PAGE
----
Today, the average person will spend approximately 90,000 hours of their life at work. Unofficially, due to the increasingly blurred lines between work and home, that number may be even higher.
In return for this time commitment, employers traditionally provided financial security. Employees have often traded the freedom and flexibility for the peace of mind that comes from a consistent paycheck. Concert workers, on the other hand, take much more risk in return for greater autonomy and independence.
But the definition of “work” is changing, and the expectations of a new generation, combined with the dismantling of traditional organizational hierarchies, point to a new direction for the future of work, one that puts an end to the long-standing battle. date between freedom and security.
Brief history of the trades
Albert Walker was a concert worker. He was primarily a farmer, but to supplement his income and fuel his interests he also took up some side activities. He made cutlery and watches, and he had a special affinity for inventing magic tricks. Magic was his passion, but he was looking for ways to monetize it by building props, stage decorations, and props.
His life was not that different from that of a developer working at Google who builds a website or an app on the side, or runs a YouTube channel, or sharpens knives in his spare time.
The only difference is he lived in the 1800s.
Our current idea of a job is a relatively new concept. In the 1800s, approximately 80% of Americans were independent, self-sufficient, and grew their own food without the support of an employer. Many might even be considered “stage workers,” like Albert, doing jobs for clients that match their skills and interests.
In the early 1920s, the nature of work began to change. Factories opened, drawing farmers to towns, and an influx of European immigrants created a market for workers. The working class enabled factories to increase production and growth and created a need for organizations and leadership that were not previously needed in small businesses and corporations.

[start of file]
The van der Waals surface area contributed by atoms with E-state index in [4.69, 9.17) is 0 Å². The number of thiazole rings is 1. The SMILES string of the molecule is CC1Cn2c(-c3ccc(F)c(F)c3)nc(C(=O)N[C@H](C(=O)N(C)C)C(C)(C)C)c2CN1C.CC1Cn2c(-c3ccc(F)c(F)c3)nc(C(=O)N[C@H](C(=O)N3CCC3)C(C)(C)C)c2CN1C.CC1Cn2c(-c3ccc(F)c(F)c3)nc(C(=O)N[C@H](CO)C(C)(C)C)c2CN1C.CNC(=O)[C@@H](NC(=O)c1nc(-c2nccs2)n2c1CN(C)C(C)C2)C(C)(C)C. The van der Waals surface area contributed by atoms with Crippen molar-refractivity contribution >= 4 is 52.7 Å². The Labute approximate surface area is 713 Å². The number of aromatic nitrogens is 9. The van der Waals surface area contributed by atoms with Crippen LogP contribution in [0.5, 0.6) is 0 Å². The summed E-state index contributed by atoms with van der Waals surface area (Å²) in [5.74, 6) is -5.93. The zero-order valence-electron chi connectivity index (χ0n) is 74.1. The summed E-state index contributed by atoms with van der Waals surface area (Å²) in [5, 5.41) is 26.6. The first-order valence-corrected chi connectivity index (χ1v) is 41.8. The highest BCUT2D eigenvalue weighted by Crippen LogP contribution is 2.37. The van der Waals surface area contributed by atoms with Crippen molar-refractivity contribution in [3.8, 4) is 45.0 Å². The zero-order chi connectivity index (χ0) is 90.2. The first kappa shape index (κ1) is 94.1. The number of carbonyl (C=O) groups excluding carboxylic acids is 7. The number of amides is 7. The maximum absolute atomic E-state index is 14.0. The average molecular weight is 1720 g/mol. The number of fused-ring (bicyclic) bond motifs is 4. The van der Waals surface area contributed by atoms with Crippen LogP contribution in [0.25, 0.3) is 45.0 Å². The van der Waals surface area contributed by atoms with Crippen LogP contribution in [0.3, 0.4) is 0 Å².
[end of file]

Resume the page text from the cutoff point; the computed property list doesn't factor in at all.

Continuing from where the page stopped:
A new social contract has been drawn up. Workers could trade their freedom for the security of 40 hours a week with a stable wage. The Fair Labor Standards Act (FLSA) of 1938 established minimum wages, overtime pay, and record keeping. In the 1950s, the pendulum swung completely the other way around and 90% of Americans had “jobs”.
Today we are in the midst of another wave of change. According to Johnny C. taylor, President and CEO of the Society for Human Resource Management (SHRM), there have been no significant changes to the FLSA for over 80 years, and the legislation has not kept up with societal and technological advances. Divisions between ridesharing services, their drivers and regulators are signs of growing pains. The boom in the odd-job economy, Gen Z behaviors and preferences, and the shift to an employee market are driving major changes in work as we know it.
Gen Z are the first truly digital natives, and they have very different expectations than previous generations. Their work demands are shaped by five distinct characteristics:
- They prioritize financial security: Taylor of SHRM explains that Gen Z saw parents and older siblings struggle through the 2008 financial crisis and the global pandemic. They prioritize money and value financial security. They are not afraid to leave the ship for a more profitable offer.